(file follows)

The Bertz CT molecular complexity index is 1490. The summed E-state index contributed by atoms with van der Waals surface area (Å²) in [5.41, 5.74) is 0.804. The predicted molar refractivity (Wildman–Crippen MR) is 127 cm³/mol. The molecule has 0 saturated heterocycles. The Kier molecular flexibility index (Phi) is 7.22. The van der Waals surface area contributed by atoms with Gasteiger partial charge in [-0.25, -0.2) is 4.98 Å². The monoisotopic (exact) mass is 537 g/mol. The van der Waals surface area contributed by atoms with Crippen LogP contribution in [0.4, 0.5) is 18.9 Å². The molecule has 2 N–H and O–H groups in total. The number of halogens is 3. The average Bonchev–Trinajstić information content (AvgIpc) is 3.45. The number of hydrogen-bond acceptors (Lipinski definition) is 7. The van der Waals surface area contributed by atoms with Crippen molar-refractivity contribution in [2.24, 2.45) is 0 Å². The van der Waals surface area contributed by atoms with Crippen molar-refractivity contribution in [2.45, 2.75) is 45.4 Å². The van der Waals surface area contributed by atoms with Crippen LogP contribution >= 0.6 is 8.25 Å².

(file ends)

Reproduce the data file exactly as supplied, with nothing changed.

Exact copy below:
The Bertz CT molecular complexity index is 1490. The summed E-state index contributed by atoms with van der Waals surface area (Å²) in [5.41, 5.74) is 0.804. The predicted molar refractivity (Wildman–Crippen MR) is 127 cm³/mol. The molecule has 0 saturated heterocycles. The Kier molecular flexibility index (Phi) is 7.22. The van der Waals surface area contributed by atoms with Gasteiger partial charge in [-0.25, -0.2) is 4.98 Å². The monoisotopic (exact) mass is 537 g/mol. The van der Waals surface area contributed by atoms with Crippen LogP contribution in [0.4, 0.5) is 18.9 Å². The molecule has 2 N–H and O–H groups in total. The number of halogens is 3. The average Bonchev–Trinajstić information content (AvgIpc) is 3.45. The number of hydrogen-bond acceptors (Lipinski definition) is 7. The van der Waals surface area contributed by atoms with Crippen molar-refractivity contribution in [2.24, 2.45) is 0 Å². The van der Waals surface area contributed by atoms with Crippen molar-refractivity contribution in [2.45, 2.75) is 45.4 Å². The van der Waals surface area contributed by atoms with Crippen LogP contribution >= 0.6 is 8.25 Å².